Let seniors save for health care, tax free

How to end the discrimination, without busting the budget.

Health care remains a top issue for voters, and Washington remains polarized over controversial reform ideas like ‘Trumpcare’ and ‘Medicare for All.’ But there’s one new idea that should appeal to politicians of all stripes: letting seniors save for health care, tax-free.

The Health Savings for Seniors Act (H.R.3796), a House bill authored by Ami Bera, a California Democrat, and Jason Smith, a Missouri Republican, would give America’s seniors a powerful new way to save for health care in retirement. 

Specifically, the bill would make Health Savings Accounts (HSAs) available to everyone enrolled in Medicare. Overnight, an additional 60 million Americans would be able to save for their own out-of-pocket health costs, tax-free. 

And — a nice plus — it wouldn’t bust the budget. Indeed, it would tend to reduce deficits. 

Under current law, if you’re on Medicare, you basically cannot have an HSA. The new bill would end that discrimination.  

HSAs are popular because they give patients additional resources to pay for health care, resources you own and control. It’s your property. Whether you lose your job or change jobs, your account is there for you, growing tax-free. 

In 2003, there were no HSAs. Today, there are more than 25 million nationwide, with total account balances approaching $60 billion. 

So why can’t seniors have HSAs? Because under current law, to be able to contribute to an HSA you must have ‘qualified coverage,’ which is defined as a specific kind of health insurance policy with a high deductible. Legally, Medicare does not fit that definition. So simply by enrolling in Medicare, you end your ability to save for health care tax-free. 

The Bera-Smith bill would fix that oversight by simply declaring Medicare to be HSA-qualified coverage. Elegant.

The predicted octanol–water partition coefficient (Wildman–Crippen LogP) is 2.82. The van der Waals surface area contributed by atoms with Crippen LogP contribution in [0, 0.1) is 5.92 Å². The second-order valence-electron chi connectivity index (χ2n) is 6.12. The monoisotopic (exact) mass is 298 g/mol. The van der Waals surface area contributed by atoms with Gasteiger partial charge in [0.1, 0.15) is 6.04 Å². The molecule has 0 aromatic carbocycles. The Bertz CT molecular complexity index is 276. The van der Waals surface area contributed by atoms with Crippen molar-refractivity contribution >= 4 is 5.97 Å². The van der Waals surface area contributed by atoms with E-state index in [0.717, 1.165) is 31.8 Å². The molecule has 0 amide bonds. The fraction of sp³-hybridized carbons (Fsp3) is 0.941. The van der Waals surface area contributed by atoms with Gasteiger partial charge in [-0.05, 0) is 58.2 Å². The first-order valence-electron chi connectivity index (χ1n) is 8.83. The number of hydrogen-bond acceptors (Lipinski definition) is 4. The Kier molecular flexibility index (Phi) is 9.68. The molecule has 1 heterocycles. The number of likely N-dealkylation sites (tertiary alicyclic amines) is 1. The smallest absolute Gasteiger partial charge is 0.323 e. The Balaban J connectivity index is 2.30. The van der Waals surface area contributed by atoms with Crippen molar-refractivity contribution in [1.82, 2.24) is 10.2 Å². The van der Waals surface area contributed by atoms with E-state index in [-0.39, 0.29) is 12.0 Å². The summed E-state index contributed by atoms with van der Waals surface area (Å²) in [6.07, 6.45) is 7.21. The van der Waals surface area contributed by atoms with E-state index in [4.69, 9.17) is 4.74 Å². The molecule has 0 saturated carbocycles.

If anyone deserves access to these accounts, it’s seniors. Health care costs typically rise with age, and Medicare doesn’t cover everything (routine dental, vision, and hearing items, for example). 

Even seniors with supplemental ‘medigap’ coverage can never completely shield themselves from unexpected medical bills. The average elderly couple needs $280,000 to cover health care costs in retirement. And the typical enrollee in original, fee-for-service Medicare spends 19 percent of his or her income on out-of-pocket health costs. 

HSAs can help fill these gaps. 

How much would the bill cost? According to Adams Auld LLC, a public policy consultancy of which I’m a partner, H.R.3796 as introduced would reduce federal outlays by an estimated $12.8 billion over 10 years (2020-2029). 

Yes, reduce. While more income would escape taxation, thanks to an estimated 2.6 million new HSAs created, which would dampen federal tax receipts by around $1.2 billion, this revenue loss would be offset by an estimated $14 billion in outlay reductions. 

Roughly $2.2 billion of that savings would come from two places: 1) Medicaid (the joint federal-state health program for the poor), because seniors with new and growing HSA balances have more assets, and 2) Social Security, because working seniors with employer-funded HSAs tend to file for their benefits a bit later than those without. 

But the bulk of the projected savings, roughly $10.6 billion, would occur within Medicare, thanks to the ‘HSA effect.’

The HSA effect is the tendency of HSA account owners to be more frugal in their health care spending without harming their health. This effect is well-attested. Numerous studies, including those reviewed by RAND Corporation and the American Academy of Actuaries, have found that simply having an HSA tends to diminish personal health spending by somewhere in the range of 1 percent to 20 percent. (Adams Auld assumes 10 percent.) And happily, HSA owners tend to increase their use of preventive-care services. 

In short, HSAs help bend the health care cost curve by eliminating waste. And it stands to reason: People make more careful choices when spending their own money. 

But suppose the HSA effect is a myth? In that case, the Bera-Smith bill would still save about $2.2 billion. 

In sum, this elegant proposal has something for everyone: a tax cut for Republicans, a stronger Medicare for Democrats, lower long-term health costs for patients, and, for 60 million elderly and disabled Americans, greater peace of mind. 

And — a nice plus — it wouldn’t bust the budget. 

Dean Clancy, a former senior White House budget official, is president and founder of HSAs for All

[Originally published at the Washington Times, Sept. 25, 2019. @WashTimes. Republished at deanclancy.com.]

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